"Intersex people may face discrimination and stigma in the health system, in many cases being subjected to lack of quality of care, institutional violence and forced interventions throughout their lifetime (178, 262, 263).
A major concern for intersex people is that so-called sex normalizing procedures are often undertaken during their infancy and childhood, to alter their bodies, particularly the sexual organs, to make them conform to gendered physical norms, including through repeated surgeries, hormonal interventions and other measures. As a result, such children may be subjected to medically unnecessary, often irreversible, interventions that may have lifelong consequences for their physical and mental health, including irreversible termination of all or some of their reproductive and sexual capacity. Medical procedures may sometimes be justified in cases of conditions that pose a health risk or are considered life-threatening. Such procedures, however, are sometimes proposed on the basis of weak evidence, without discussing and considering alternative solutions (178, 262, 264–270)."
Sexual health, human rights and the law(2015)
"In many countries, transgender and often also intersex persons are required to undergo sterilization surgeries that are often unwanted, as a prerequisite to receiving genderaffirmative treatment and gender-marker changes (16, 64).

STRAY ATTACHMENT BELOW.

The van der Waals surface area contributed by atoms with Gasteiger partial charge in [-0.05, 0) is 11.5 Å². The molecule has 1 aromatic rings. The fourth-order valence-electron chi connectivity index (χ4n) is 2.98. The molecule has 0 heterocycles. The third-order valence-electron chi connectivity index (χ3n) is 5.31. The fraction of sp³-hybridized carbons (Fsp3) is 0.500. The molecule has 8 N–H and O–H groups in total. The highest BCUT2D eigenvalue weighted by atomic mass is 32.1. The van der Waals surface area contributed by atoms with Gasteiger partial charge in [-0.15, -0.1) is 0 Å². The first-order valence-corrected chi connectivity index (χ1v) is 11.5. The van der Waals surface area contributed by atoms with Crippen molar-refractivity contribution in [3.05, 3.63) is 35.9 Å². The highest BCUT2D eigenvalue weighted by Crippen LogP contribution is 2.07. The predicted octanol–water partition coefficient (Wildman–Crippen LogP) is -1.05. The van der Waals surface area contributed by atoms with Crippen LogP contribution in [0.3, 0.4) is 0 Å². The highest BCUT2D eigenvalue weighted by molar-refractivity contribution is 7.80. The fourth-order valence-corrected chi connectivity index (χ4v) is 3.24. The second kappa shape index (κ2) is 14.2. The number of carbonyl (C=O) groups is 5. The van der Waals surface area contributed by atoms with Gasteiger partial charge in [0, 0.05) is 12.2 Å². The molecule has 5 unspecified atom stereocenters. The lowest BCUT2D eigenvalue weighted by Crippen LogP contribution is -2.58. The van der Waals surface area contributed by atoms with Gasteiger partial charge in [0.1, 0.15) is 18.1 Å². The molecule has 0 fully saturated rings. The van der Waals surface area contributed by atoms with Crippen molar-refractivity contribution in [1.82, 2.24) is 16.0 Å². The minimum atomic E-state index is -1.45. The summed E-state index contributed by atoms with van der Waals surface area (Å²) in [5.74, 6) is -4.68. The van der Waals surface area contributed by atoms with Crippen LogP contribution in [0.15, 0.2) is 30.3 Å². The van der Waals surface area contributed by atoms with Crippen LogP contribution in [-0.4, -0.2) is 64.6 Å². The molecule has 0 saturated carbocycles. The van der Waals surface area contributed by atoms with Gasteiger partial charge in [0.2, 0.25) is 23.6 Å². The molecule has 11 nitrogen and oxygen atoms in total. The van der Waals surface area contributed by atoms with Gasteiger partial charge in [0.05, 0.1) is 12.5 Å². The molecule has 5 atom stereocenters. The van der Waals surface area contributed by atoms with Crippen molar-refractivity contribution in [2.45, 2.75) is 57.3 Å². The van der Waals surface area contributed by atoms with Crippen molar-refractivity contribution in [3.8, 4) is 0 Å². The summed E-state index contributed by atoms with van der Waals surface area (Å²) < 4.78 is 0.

According to international and regional human rights bodies and some constitutional courts, and as reflected in recent legal changes in several countries, these sterilization requirements run counter to respect for bodily integrity, self-determination and human dignity, and can cause and perpetuate discrimination against transgender and intersex persons (15, 64, 140, 141–146)."
"It has been recommended by human rights bodies, professional organizations and ethical bodies that full, free and informed consent should be ensured in connection with medical and surgical treatments for intersex persons (64, 150) and, if possible, irreversible invasive medical interventions should be postponed until a child is sufficiently mature to make an informed decision, so that they can participate in decision-making and give full, free and informed consent (15, 149)"
Eliminating forced, coercive and otherwise involuntary sterilization,
An interagency statement OHCHR, UN Women, UNAIDS, UNDP, UNFPA, UNICEF and WHO(2014)